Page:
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Sleeping and Eating

Thursday, April 27, 2017

brightlineeating.com/201
7/04/why-bright-line-eatin
g-improves-your-sleep/?inf
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Above is the link to Susan Peirce Thompson's weekly vlog about how bright line eating (BLE) improves your sleep. Which in turn helps you control your eating.

It's interesting!

Many Sparkies have trouble with sleeping. Including me, from time to time.

And many Sparkies have experimented with intermittent fasting. Including me, from time to time.

SPT points to new research which establishes that our sleep is affected by circadian rhythms controlled by a particular structure within the hypothalamus. And that circadian rhythms aren't just about light (yes, I uses light box particularly in winter: it's right over my computer).

Circadian rhythms are also affected by digestion. SPT says that if we adopt the BLE method of eating only three meals a day at the same times every day and nothing after supper, then we automatically create a lengthy period of intermittent fasting: probably 12 hours and maybe 13 or 14 hours each and every day between supper and breakfast.

Most people eat constantly during their waking hours. Most people are pretty much never not eating. SPT points to research indicating that constant grazing doesn't just pack on the pounds: it means our digestive systems never get a rest. So: we don't get restful sleep.

Some of us work shifts. Most of us experience life disruptions which would make sticking to the full BLE regimen (particularly weighing and measuring every mouthful) pretty difficult if not impossible.

Although I don't subscribe to all the BLE doctrines, I do typically refrain from eating between meals and tell myself that "hunger is not an emergency" between meals. I do typically eat a latish breakfast well after the time I wake (omelette or yogourt + berries); then eat lunch (salad and fruit) about 12-12:30; and have supper (soup and nuts and more yogourt + berries) by 6 pm. And then I don't eat again until breakfast. There is typically a good 12 hours + between my last meal of the day and my first meal of the next day. And yes: I do typically wake up as she describes without benefit of an alarm clock raring to go.

The one exception? I have been enjoying my 90% Lindt chocolate just before bed. And: I'm gonna cut that out -- have it earlier with supper if at all. See if that affects my instances of night time wakefulness. But, just as I don't consider hunger to be an emergency, I don't consider night time wakefulness to be an emergency either -- more an oh well oh well oh well, a bit of reading until I can fall back to sleep . . . no point in agitating myself, sleep will return . . . .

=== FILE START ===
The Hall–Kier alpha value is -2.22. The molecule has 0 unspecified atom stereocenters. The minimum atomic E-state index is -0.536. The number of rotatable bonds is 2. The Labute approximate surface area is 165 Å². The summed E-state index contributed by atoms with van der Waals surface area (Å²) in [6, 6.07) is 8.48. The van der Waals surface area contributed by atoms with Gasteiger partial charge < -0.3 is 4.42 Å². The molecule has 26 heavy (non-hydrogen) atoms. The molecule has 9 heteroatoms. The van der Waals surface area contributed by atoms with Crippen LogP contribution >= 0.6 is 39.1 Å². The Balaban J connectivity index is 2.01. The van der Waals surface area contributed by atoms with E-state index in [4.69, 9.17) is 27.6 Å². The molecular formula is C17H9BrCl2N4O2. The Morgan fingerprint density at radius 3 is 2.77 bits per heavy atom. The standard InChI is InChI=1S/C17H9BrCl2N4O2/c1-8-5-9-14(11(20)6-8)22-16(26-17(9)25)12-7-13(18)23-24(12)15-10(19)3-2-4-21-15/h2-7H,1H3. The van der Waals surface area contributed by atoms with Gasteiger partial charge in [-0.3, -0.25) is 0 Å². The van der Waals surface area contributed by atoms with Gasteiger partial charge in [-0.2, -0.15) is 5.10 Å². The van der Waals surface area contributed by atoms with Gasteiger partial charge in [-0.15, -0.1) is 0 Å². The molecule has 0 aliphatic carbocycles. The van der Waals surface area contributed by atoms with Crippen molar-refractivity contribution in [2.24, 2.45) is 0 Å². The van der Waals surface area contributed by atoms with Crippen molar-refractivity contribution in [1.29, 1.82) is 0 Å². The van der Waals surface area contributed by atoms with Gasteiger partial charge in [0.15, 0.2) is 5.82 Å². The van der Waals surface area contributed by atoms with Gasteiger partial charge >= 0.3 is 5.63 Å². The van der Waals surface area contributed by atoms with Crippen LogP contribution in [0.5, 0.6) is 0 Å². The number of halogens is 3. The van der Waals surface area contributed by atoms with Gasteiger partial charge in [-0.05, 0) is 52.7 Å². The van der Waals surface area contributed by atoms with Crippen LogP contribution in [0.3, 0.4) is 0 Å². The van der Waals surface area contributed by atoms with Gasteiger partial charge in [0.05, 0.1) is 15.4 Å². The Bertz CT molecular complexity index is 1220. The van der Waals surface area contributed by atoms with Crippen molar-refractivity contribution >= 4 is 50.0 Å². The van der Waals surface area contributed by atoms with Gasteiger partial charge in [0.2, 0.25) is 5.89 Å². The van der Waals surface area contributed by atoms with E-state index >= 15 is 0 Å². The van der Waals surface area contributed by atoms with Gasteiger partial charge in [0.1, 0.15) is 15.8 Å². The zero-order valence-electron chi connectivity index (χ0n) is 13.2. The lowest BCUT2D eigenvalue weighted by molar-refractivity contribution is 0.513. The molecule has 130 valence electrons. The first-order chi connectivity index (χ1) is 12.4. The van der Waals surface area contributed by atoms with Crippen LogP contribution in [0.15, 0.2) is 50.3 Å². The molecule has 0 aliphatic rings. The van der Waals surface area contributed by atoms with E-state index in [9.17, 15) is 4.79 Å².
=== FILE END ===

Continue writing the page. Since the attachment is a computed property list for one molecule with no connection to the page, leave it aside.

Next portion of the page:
Brain science: such fascinating new information coming our way pretty constantly. Helping us continuously change up our approaches to find what works best for each of us! Weight loss and MAINtenance: pretty much an experiment of one.
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Member Comments About This Blog Post
  • PRNCSCUP1-2FULL
    Always an experiment of 1! Funny, even understanding the word "breakfast" I never see not eating during the night as intermittent fasting. Just the way my brain works I guess! I'm working on that 3 meals with no snacking. but, finding I need to eat more protein but must include complex carbs for blood sugar reasons.... An experiment of 1!
    1063 days ago
  • KSNANA2
    I am still lucky to sleep well most nights. Caffeine is something I have to avoid after lunch. I have always eaten 3 meals a day with almost no snacking, but sometimes I am really hungry at 3 or 4 in the afternoon. I have recently discovered if I have some protein at that time it is a big help. NOT carbs which is what my brain tells me will be best! If I eat a piece of leftover chicken or fish it takes the grumble out of the tummy so I can concentrate on fixing dinner.

    I bought SPT's book, but find her too rigid. I think her plan is what she and probably many others need, but I need to be able to eat out with my mother on the spur of the moment. And I am NOT taking my kitchen scale with me into restaurants! My mother would be humiliated! But I cheer on anyone else that chooses to do so! (Mom is 90 and still mows her own yard until the hottest part of summer. I think I will follow her lead for a long and healthy life!)
    1065 days ago
  • NANCY-
    SPT does give us a lot to think about.
    Only if I could get a good night's sleep.
    emoticon
    1065 days ago
  • BBEAGAN